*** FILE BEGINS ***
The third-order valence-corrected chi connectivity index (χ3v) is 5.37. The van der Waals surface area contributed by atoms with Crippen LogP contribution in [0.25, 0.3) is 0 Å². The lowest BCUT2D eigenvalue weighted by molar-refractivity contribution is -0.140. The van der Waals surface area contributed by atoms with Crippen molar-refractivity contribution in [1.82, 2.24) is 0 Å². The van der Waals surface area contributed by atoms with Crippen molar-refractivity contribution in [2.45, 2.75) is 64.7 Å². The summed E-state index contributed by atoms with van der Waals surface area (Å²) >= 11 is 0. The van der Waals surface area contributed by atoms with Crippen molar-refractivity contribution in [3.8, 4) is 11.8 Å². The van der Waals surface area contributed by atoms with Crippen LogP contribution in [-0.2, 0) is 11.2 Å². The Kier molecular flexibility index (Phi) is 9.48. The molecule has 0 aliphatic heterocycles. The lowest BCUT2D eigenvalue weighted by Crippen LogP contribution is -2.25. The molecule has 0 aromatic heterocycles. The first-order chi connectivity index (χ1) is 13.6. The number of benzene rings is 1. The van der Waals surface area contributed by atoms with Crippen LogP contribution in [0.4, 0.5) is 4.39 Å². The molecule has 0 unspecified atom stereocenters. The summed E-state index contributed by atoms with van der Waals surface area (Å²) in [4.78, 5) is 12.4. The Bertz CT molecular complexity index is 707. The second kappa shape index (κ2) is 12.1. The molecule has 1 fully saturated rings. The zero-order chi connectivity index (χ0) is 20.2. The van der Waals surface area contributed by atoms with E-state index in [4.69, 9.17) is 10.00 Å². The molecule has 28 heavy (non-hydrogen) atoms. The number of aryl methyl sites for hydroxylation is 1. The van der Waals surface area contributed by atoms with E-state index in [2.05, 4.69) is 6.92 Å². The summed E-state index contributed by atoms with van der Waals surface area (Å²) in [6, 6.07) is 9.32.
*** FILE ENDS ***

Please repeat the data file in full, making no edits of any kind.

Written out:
The third-order valence-corrected chi connectivity index (χ3v) is 5.37. The van der Waals surface area contributed by atoms with Crippen LogP contribution in [0.25, 0.3) is 0 Å². The lowest BCUT2D eigenvalue weighted by molar-refractivity contribution is -0.140. The van der Waals surface area contributed by atoms with Crippen molar-refractivity contribution in [1.82, 2.24) is 0 Å². The van der Waals surface area contributed by atoms with Crippen molar-refractivity contribution in [2.45, 2.75) is 64.7 Å². The summed E-state index contributed by atoms with van der Waals surface area (Å²) >= 11 is 0. The van der Waals surface area contributed by atoms with Crippen molar-refractivity contribution in [3.8, 4) is 11.8 Å². The van der Waals surface area contributed by atoms with Crippen LogP contribution in [-0.2, 0) is 11.2 Å². The Kier molecular flexibility index (Phi) is 9.48. The molecule has 0 aliphatic heterocycles. The lowest BCUT2D eigenvalue weighted by Crippen LogP contribution is -2.25. The molecule has 0 aromatic heterocycles. The first-order chi connectivity index (χ1) is 13.6. The number of benzene rings is 1. The van der Waals surface area contributed by atoms with Crippen LogP contribution in [0.4, 0.5) is 4.39 Å². The molecule has 0 unspecified atom stereocenters. The summed E-state index contributed by atoms with van der Waals surface area (Å²) in [4.78, 5) is 12.4. The Bertz CT molecular complexity index is 707. The second kappa shape index (κ2) is 12.1. The molecule has 1 fully saturated rings. The zero-order chi connectivity index (χ0) is 20.2. The van der Waals surface area contributed by atoms with E-state index in [4.69, 9.17) is 10.00 Å². The molecule has 28 heavy (non-hydrogen) atoms. The number of aryl methyl sites for hydroxylation is 1. The van der Waals surface area contributed by atoms with E-state index in [2.05, 4.69) is 6.92 Å². The summed E-state index contributed by atoms with van der Waals surface area (Å²) in [6, 6.07) is 9.32.